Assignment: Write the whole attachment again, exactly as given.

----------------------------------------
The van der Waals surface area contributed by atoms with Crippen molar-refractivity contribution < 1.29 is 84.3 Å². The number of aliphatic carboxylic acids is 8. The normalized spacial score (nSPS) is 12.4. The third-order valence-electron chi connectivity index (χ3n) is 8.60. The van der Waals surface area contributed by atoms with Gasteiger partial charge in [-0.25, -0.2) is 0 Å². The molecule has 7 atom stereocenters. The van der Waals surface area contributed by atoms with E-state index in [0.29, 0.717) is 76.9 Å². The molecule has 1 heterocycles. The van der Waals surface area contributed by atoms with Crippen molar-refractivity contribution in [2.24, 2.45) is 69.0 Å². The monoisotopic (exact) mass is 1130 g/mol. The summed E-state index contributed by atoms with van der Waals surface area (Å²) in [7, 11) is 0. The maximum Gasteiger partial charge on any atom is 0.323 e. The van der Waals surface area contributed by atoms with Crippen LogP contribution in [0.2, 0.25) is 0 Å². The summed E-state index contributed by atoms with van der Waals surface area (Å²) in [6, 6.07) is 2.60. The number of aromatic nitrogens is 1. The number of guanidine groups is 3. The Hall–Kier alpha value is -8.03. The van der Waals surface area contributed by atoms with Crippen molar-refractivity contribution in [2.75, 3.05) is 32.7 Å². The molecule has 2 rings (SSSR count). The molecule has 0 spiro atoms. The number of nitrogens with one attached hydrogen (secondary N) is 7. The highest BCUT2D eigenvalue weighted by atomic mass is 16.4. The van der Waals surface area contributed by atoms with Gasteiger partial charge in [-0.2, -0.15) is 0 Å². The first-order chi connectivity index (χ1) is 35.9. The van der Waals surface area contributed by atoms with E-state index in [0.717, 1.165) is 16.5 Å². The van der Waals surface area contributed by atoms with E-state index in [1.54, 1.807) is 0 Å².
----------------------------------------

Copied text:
The van der Waals surface area contributed by atoms with Crippen molar-refractivity contribution < 1.29 is 84.3 Å². The number of aliphatic carboxylic acids is 8. The normalized spacial score (nSPS) is 12.4. The third-order valence-electron chi connectivity index (χ3n) is 8.60. The van der Waals surface area contributed by atoms with Gasteiger partial charge in [-0.25, -0.2) is 0 Å². The molecule has 7 atom stereocenters. The van der Waals surface area contributed by atoms with E-state index in [0.29, 0.717) is 76.9 Å². The molecule has 1 heterocycles. The van der Waals surface area contributed by atoms with Crippen molar-refractivity contribution in [2.24, 2.45) is 69.0 Å². The monoisotopic (exact) mass is 1130 g/mol. The summed E-state index contributed by atoms with van der Waals surface area (Å²) in [7, 11) is 0. The maximum Gasteiger partial charge on any atom is 0.323 e. The van der Waals surface area contributed by atoms with Crippen LogP contribution in [0.2, 0.25) is 0 Å². The summed E-state index contributed by atoms with van der Waals surface area (Å²) in [6, 6.07) is 2.60. The number of aromatic nitrogens is 1. The number of guanidine groups is 3. The Hall–Kier alpha value is -8.03. The van der Waals surface area contributed by atoms with Crippen molar-refractivity contribution in [2.75, 3.05) is 32.7 Å². The molecule has 2 rings (SSSR count). The molecule has 0 spiro atoms. The number of nitrogens with one attached hydrogen (secondary N) is 7. The highest BCUT2D eigenvalue weighted by atomic mass is 16.4. The van der Waals surface area contributed by atoms with Gasteiger partial charge in [-0.2, -0.15) is 0 Å². The first-order chi connectivity index (χ1) is 35.9. The van der Waals surface area contributed by atoms with E-state index in [0.717, 1.165) is 16.5 Å². The van der Waals surface area contributed by atoms with E-state index in [1.54, 1.807) is 0 Å².